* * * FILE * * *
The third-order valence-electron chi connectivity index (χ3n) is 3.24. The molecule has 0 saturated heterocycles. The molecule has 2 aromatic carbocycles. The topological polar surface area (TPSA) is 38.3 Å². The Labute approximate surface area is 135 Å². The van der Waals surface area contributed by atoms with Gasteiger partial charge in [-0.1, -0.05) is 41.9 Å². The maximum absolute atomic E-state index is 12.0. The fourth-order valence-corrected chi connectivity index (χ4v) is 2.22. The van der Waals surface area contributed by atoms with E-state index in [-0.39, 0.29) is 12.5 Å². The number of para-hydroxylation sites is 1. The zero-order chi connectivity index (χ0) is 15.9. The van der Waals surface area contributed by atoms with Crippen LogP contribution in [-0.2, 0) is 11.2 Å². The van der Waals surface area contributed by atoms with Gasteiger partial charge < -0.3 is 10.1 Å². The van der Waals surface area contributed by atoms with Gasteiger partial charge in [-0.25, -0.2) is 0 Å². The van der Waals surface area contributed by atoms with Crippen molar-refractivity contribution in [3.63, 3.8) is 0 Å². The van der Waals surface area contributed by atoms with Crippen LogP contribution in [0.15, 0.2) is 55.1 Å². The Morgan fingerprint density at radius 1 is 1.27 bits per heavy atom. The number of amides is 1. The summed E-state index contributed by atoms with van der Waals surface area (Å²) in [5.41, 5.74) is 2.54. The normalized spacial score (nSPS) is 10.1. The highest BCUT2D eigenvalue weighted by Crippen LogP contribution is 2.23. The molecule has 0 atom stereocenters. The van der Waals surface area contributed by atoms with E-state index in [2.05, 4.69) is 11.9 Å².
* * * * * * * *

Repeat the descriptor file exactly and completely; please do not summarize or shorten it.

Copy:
The third-order valence-electron chi connectivity index (χ3n) is 3.24. The molecule has 0 saturated heterocycles. The molecule has 2 aromatic carbocycles. The topological polar surface area (TPSA) is 38.3 Å². The Labute approximate surface area is 135 Å². The van der Waals surface area contributed by atoms with Gasteiger partial charge in [-0.1, -0.05) is 41.9 Å². The maximum absolute atomic E-state index is 12.0. The fourth-order valence-corrected chi connectivity index (χ4v) is 2.22. The van der Waals surface area contributed by atoms with E-state index in [-0.39, 0.29) is 12.5 Å². The number of para-hydroxylation sites is 1. The zero-order chi connectivity index (χ0) is 15.9. The van der Waals surface area contributed by atoms with Crippen LogP contribution in [-0.2, 0) is 11.2 Å². The van der Waals surface area contributed by atoms with Gasteiger partial charge < -0.3 is 10.1 Å². The van der Waals surface area contributed by atoms with Gasteiger partial charge in [-0.25, -0.2) is 0 Å². The van der Waals surface area contributed by atoms with Crippen molar-refractivity contribution in [3.63, 3.8) is 0 Å². The van der Waals surface area contributed by atoms with Crippen LogP contribution in [0.15, 0.2) is 55.1 Å². The Morgan fingerprint density at radius 1 is 1.27 bits per heavy atom. The number of amides is 1. The summed E-state index contributed by atoms with van der Waals surface area (Å²) in [5.41, 5.74) is 2.54. The normalized spacial score (nSPS) is 10.1. The highest BCUT2D eigenvalue weighted by Crippen LogP contribution is 2.23. The molecule has 0 atom stereocenters. The van der Waals surface area contributed by atoms with E-state index in [2.05, 4.69) is 11.9 Å².